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I use $(\mu, \sigma^2)$ to mean a distribution with mean $\mu$ and variance $\sigma^2$, $\mathcal{N}$ added to mean the normal distribution.

Let's suppose $X_1, \dots, X_n\overset{\text{iid}}{\sim}(\mu, \sigma^2)$ with $\sigma^2 < \infty$. The formal statement of the central limit theorem (CLT) says that $$\dfrac{\bar{X}_n - \mu}{\sigma/\sqrt{n}}\overset{d}{\to}\mathcal{N}(0, 1)\text{.}$$ It's discussed here that the statement $$\bar{X}_n \sim \mathcal{N}(\mu, \sigma^2/n)$$ is not a statement about convergence in distribution, but rather, an approximation. This approximation is frequently cited as being a pretty decent approximation when $n \geq 30$.

Now, theoretically, we could go one step further and say that $$\sum_{i=1}^{n}X_i\sim\mathcal{N}(n\mu, n\sigma^2)\tag{1}$$ is an approximate statement from the CLT.

Given that $(1)$ isn't the actual CLT, I wonder how well this approximation performs. Does it perform well in general? Honestly, I'd be concerned about this in the case of a particularly skewed distribution.

If this is too broad, I can close this.

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    $\begingroup$ This is a very well crafted question. You might find the answers have already appeared, though. Try this search: stats.stackexchange.com/search?q=esseen. $\endgroup$ – whuber Dec 8 '17 at 20:17
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    $\begingroup$ You might want to look at the Berry-Esseen theorem for information about the rate of convergence. The term good approximation is subjective. To be precise define what the maximum distance between the approximating distribution and the standard normal needs to be for the approximation to be "good". $\endgroup$ – Michael R. Chernick Dec 8 '17 at 20:36
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    $\begingroup$ I don't think $\bar{X}_n \sim N(\mu, \sigma^2/n)$ is a notation accurate enough (even with the additional text explaining it). A better notation would be "$\bar{X}_n$ is $AN(\mu, \sigma^2/n)$", with the understanding that it means $\sqrt{n}(\bar{X}_n - \mu)/\sigma$ converges to $N(0, 1)$ in distribution. $\endgroup$ – Zhanxiong Dec 8 '17 at 21:46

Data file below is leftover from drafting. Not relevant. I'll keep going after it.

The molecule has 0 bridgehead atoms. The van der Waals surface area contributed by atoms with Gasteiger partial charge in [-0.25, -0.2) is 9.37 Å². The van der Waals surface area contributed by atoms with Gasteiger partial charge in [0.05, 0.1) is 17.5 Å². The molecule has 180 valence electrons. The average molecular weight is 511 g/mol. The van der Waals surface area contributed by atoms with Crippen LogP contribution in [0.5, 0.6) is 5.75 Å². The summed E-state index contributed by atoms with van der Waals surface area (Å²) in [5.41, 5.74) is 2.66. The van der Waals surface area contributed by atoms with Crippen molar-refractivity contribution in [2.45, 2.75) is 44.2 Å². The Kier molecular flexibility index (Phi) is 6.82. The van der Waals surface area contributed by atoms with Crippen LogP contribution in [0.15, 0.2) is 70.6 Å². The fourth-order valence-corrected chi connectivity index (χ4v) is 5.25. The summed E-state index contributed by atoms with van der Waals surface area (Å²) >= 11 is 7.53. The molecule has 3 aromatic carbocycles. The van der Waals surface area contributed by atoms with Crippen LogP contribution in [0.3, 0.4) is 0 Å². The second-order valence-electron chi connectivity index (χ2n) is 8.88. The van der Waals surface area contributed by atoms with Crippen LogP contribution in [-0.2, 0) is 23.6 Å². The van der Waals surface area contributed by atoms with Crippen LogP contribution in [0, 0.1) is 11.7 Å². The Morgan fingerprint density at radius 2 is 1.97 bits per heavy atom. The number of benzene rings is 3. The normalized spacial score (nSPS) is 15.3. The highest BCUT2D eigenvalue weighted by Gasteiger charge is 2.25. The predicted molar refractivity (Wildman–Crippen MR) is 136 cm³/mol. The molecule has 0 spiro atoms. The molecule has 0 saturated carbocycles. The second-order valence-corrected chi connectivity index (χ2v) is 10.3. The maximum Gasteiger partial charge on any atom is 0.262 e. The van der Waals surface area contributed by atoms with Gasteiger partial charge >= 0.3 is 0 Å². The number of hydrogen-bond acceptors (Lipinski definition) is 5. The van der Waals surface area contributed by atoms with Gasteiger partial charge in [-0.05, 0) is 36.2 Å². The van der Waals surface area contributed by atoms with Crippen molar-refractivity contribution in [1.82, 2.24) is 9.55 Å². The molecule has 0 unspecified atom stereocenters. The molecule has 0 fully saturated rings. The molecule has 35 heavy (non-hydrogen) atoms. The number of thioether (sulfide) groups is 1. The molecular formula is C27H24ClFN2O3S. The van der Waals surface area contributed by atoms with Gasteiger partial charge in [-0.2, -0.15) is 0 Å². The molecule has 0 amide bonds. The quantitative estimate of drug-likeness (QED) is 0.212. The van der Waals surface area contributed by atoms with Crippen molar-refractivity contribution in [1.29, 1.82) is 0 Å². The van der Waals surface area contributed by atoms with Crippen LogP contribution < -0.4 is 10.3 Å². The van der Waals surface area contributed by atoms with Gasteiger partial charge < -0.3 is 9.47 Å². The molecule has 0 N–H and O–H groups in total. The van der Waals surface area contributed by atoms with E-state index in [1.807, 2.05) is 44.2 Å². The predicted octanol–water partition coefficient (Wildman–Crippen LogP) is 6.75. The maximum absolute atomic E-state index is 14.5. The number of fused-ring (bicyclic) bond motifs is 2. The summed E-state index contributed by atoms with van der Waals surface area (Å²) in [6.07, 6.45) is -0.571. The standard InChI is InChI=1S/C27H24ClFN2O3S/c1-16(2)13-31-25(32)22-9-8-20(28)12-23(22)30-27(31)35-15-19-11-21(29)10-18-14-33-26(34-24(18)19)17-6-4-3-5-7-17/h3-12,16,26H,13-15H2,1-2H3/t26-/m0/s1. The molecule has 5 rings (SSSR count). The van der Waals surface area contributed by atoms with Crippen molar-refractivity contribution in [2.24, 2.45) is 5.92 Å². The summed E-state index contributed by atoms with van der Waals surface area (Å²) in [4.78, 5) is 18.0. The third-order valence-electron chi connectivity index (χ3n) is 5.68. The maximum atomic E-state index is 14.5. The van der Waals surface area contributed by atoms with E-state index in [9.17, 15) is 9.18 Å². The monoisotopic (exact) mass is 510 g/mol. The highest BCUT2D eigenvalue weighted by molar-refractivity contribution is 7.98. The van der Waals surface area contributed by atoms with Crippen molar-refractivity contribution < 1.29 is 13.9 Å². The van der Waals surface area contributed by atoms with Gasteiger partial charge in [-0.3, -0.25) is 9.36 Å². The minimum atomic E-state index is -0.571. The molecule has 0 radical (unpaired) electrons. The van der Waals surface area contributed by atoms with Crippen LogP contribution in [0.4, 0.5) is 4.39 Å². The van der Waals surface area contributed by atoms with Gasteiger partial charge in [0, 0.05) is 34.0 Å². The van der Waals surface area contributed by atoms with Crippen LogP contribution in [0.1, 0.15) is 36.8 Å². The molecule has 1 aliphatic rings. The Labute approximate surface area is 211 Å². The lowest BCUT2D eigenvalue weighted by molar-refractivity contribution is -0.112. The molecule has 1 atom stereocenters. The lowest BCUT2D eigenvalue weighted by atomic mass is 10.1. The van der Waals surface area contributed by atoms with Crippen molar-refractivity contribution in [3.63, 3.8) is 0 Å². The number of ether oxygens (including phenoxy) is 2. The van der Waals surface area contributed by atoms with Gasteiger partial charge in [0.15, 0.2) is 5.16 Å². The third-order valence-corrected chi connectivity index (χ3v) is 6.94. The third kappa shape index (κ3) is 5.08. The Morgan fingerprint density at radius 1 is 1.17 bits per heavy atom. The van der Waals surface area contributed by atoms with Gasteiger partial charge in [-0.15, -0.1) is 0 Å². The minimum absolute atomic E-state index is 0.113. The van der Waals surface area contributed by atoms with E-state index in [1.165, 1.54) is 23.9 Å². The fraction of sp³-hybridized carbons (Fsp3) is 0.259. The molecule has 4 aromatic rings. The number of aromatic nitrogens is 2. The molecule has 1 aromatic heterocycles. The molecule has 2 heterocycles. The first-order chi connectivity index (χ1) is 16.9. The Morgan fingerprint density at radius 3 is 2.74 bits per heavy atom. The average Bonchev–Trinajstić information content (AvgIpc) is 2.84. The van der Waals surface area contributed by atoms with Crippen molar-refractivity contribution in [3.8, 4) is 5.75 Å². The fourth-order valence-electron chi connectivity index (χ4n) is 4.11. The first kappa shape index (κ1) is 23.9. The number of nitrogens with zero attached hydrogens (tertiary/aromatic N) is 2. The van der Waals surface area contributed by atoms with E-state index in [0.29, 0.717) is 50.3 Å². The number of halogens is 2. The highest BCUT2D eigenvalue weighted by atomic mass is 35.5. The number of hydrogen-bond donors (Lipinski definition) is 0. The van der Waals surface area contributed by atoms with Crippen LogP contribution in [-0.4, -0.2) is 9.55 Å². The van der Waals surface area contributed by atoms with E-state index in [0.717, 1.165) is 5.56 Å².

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    $\begingroup$ @Zhanxiong: the notation I'm more familiar with is $\bar X_n \dot \sim N(\mu, \sigma^2/n)$, with $\dot \sim$ meaning "approximately distributed". $\endgroup$ – Cliff AB Dec 8 '17 at 21:49
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    $\begingroup$ Empirically, the approximation quality depends on the underlying distribution of $X_i$. Intuitively, the approximation works better for symmetric and continuous r.v.s. For example, you may need much smaller $n$ to get a decent normal approximation for $X \sim \text{Bin}(1, 0.5)$ than that for $X \sim \text{Bin}(1, 0.01)$. $\endgroup$ – Zhanxiong Dec 8 '17 at 21:49
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Going the other way around, if the Z-score were truly a standard normal distribution, then your subsequent approximations would be exact. The degree of error should roughly scale with some measure of distance between the Z-score distribution and the standard Gaussian.

We can use K-S distance as our metric in the space of CDFs. Let's say that we will collect $N$ samples and our (unknown) true sample CDF of the Z-score of these $N$ samples will have a K-S distance of $\epsilon_N$: $\max_z |F_{Z_n}(z) - F_{\Phi}(z)| = \epsilon_N$.

Now, going from the $F_{Z_n}(z)$ to $F_{S_n}(s)$ where $S_n = \sum_1^N X_i$ involves only a shift of scale and location (i.e., a linear transformation $Lz$ of the argument of $F_{Z_n}(z)$). The same applies to get $F_{\Phi}(z)$ to a sum of normal random variables with the same mean and variance as your actual population. In fact, you will be making the exact same transformation to both variables, so we will simply be mapping $F_{Z_n}(z) \mapsto F_{Z_n}(L^{-1}z)$ and similarly for $F_{\Phi}$ -- because we are subjecting each distribution's argument to the same transformation, we will preserve vertical distances.

So, the KS distance for the $F_{S_n}$ will converge to zero at the same rate as for $F_{Z_n}$. However, $F_{S_n}$ doesn't have a limiting distribution (it's basically $F(x)=0.5$, which is not a distribution) whereas $F_{Z_n}$ converges to an actual distribution function.

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